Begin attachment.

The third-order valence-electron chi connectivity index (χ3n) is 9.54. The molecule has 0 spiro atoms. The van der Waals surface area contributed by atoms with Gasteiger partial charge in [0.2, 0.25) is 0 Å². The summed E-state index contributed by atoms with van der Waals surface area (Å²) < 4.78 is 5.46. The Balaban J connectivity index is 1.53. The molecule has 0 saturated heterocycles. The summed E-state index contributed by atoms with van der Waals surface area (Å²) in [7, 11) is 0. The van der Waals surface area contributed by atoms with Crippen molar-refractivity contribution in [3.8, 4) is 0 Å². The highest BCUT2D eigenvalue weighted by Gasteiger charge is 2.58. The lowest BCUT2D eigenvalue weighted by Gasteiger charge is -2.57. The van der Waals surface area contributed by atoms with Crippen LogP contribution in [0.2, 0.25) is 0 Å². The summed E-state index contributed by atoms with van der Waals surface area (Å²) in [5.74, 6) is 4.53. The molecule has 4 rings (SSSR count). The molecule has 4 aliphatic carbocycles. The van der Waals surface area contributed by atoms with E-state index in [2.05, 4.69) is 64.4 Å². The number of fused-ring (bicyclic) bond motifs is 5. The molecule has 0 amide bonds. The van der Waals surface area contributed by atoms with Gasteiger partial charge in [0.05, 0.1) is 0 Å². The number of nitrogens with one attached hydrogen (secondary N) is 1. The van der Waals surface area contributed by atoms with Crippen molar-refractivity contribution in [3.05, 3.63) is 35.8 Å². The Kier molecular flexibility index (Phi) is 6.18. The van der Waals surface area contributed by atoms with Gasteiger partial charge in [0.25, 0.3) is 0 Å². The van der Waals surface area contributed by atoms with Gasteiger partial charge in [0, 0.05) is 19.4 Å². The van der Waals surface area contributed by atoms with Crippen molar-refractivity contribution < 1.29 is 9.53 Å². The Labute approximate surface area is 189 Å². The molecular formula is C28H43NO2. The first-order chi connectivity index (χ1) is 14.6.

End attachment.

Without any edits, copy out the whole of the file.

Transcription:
The third-order valence-electron chi connectivity index (χ3n) is 9.54. The molecule has 0 spiro atoms. The van der Waals surface area contributed by atoms with Gasteiger partial charge in [0.2, 0.25) is 0 Å². The summed E-state index contributed by atoms with van der Waals surface area (Å²) < 4.78 is 5.46. The Balaban J connectivity index is 1.53. The molecule has 0 saturated heterocycles. The summed E-state index contributed by atoms with van der Waals surface area (Å²) in [7, 11) is 0. The van der Waals surface area contributed by atoms with Crippen molar-refractivity contribution in [3.8, 4) is 0 Å². The highest BCUT2D eigenvalue weighted by Gasteiger charge is 2.58. The lowest BCUT2D eigenvalue weighted by Gasteiger charge is -2.57. The van der Waals surface area contributed by atoms with Crippen LogP contribution in [0.2, 0.25) is 0 Å². The summed E-state index contributed by atoms with van der Waals surface area (Å²) in [5.74, 6) is 4.53. The molecule has 4 rings (SSSR count). The molecule has 4 aliphatic carbocycles. The van der Waals surface area contributed by atoms with E-state index in [2.05, 4.69) is 64.4 Å². The number of fused-ring (bicyclic) bond motifs is 5. The molecule has 0 amide bonds. The van der Waals surface area contributed by atoms with Gasteiger partial charge in [0.05, 0.1) is 0 Å². The number of nitrogens with one attached hydrogen (secondary N) is 1. The van der Waals surface area contributed by atoms with Crippen molar-refractivity contribution in [3.05, 3.63) is 35.8 Å². The Kier molecular flexibility index (Phi) is 6.18. The van der Waals surface area contributed by atoms with Gasteiger partial charge in [0.25, 0.3) is 0 Å². The van der Waals surface area contributed by atoms with Gasteiger partial charge in [0, 0.05) is 19.4 Å². The van der Waals surface area contributed by atoms with Crippen molar-refractivity contribution < 1.29 is 9.53 Å². The Labute approximate surface area is 189 Å². The molecular formula is C28H43NO2. The first-order chi connectivity index (χ1) is 14.6.